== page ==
Google’s ‘Ambient Background’ Spy Tech

By PAUL JOSEPH WATSON | INFOWARS.COM | MARCH 23, 2012

Six years ago we warned readers that Google was planning to use the ambient background noise of a person’s environment to spy on their activities in order to direct targeted advertising at them through technological devices. That has now come to fruition with the search engine giant filing a petition for “Advertising based on environmental conditions.”

“As that title implies, it’s not just background sounds that could be used to determine what adverts you seen on your mobile phone. The patent also describes using ‘temperature, humidity, light and air composition’ to produced targeted adverts,” reports the Daily Mail.

In other words, Google is going to spy on your private conversations, music preferences, TV watching habits, your choice of radio station, and whatever else is happening in your immediate environment, in order to build a psychological profile of your entire life.

The current patent relates to smart phones, but any Inter-connected device could ultimately be used for the same purpose.

Indeed, back in 2006 when we first reported on the issue, Google was already finalizing plans to spy on an individual’s ambient background environment by means of the microphone embedded in their personal computer.

In an article entitled Government, Industry To Use Computer Microphones To Spy On 150 Million Americans, we reported how Google was “planning to use microphones in the computers of an estimated 150 million-plus Internet active Americans to spy on their lifestyle choices and build psychological profiles which will be used for surveillance and minority report style invasive advertising and data mining.”

Google’s efforts to spy on users via their cell phones is part of the wider move towards the ‘Internet of things’ where virtually every technological appliance will be connected to the web, opening a pandora’s box of surveillance opportunities.

Given that the private industry is already licking its lips at the commercial prospects for this technology, don’t be naive to think that the state isn’t too far behind.

CIA Director David Petraeus recently lauded this development as “transformational” because it would open up a world of new opportunities for “clandestine tradecraft,” or in other words, make it easier for intelligence agencies and governments to spy on you via your dishwasher.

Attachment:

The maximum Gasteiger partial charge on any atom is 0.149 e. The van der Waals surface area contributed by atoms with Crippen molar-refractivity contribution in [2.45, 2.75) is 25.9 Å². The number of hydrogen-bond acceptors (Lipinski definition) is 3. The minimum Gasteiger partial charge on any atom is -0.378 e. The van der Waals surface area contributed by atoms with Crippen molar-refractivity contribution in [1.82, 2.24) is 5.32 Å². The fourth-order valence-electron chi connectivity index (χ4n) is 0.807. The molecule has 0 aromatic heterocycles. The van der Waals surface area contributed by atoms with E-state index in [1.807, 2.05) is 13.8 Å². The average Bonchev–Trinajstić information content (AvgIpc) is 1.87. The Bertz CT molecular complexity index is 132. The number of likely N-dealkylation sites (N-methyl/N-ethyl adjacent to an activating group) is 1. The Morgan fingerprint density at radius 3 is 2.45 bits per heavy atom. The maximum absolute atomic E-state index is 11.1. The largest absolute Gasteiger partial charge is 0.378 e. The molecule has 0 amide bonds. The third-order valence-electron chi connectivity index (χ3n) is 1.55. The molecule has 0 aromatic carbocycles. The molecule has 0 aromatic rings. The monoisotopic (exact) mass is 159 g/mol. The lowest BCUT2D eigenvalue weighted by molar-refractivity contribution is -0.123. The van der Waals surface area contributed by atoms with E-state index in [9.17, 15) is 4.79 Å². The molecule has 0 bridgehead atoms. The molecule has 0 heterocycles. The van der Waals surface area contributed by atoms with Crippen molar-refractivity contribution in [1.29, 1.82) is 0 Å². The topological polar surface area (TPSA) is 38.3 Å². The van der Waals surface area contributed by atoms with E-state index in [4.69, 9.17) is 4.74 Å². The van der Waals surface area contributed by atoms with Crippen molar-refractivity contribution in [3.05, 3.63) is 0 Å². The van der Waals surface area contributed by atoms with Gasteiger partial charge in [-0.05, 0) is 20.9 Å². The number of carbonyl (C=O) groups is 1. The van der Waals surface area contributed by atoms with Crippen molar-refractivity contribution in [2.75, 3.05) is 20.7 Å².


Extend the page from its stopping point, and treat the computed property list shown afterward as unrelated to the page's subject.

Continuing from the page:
Petraeus said the emergence of so-called ‘smart’ devices would “change our notions of secrecy,” allowing authorities to track individuals via their household appliances.

“Once upon a time, spies had to place a bug in your chandelier to hear your conversation. With the rise of the “smart home,” you’d be sending tagged, geolocated data that a spy agency can intercept in real time when you use the lighting app on your phone to adjust your living room’s ambiance,” reports Wired.

“Items of interest will be located, identified, monitored, and remotely controlled through technologies such as radio-frequency identification, sensor networks, tiny embedded servers, and energy harvesters—all connected to the next-generation Internet using abundant, low cost, and high-power computing—the latter now going to cloud computing, in many areas greater and greater supercomputing, and, ultimately, heading to quantum computing,” Petraeus told attendees at a meeting for the CIA’s venture capital firm In-Q-Tel.

Identificação Biométrica torna-se Mais Invasiva

Se você acredita que as impressões digitais ou a identificação com foto são exemplos do uso invasivo da tecnologia, espere até ler isto.

Por Luis R. Miranda
The Real Agenda
20 de julho de 2011

Se você nunca viu o documentário Shadow Government ou Governo Sombra, sinceramente recomendo. Ele detalha as últimas informações sobre como tecnologia é utilizada para criar um programa de identificação global de proporções bíblicas. Neste sistema que está sendo construído em quanto as pessoas questionam “por que eu tenho para dar minhas impressões digitais para obter uma licença para dirigir,” empresas querem implementar o registro de todos os seres humanos no planeta. Sem exceções.

A variedade de tecnologias disponíveis para efetivamente identificar alguém no trabalho, na academia, em eventos públicos, no tribunal e até mesmo em casa é simplesmente incrível. No entanto, os produtores e compradores dessas ferramentas de segurança não param de pensar em novas maneiras de obter contratos mais lucrativos de empresas privadas ou do governo.

A tecnologia de identificação mais invasiva foi anunciada recentemente pela empresa que a produz. E chamada Bio-Sig-ID e é criada pela Biometric Signature Inc. Segundo a descrição do fabricante, BioSig-ID é uma tecnologia de “Identidade multi-factor”; a melhor em sua classe. Isto fez com que a empresa ganhasse a confiança de uma grande variedade de organizações que vão desde setores como saúde, sistemas financeiros e bancários, educação online, cloud computing, a Casa Branca e o Departamento de Segurança Interna dos Estados Unidos.

O BioSig-ID é conhecido por sua capacidade de coletar informações, tais como padrões de movimento do Mouse, velocidade de digitação, gestos do usuário e outras características pessoais para identificar a pessoa que tem a intenção de acessar informações ou usar uma peça de equipamento.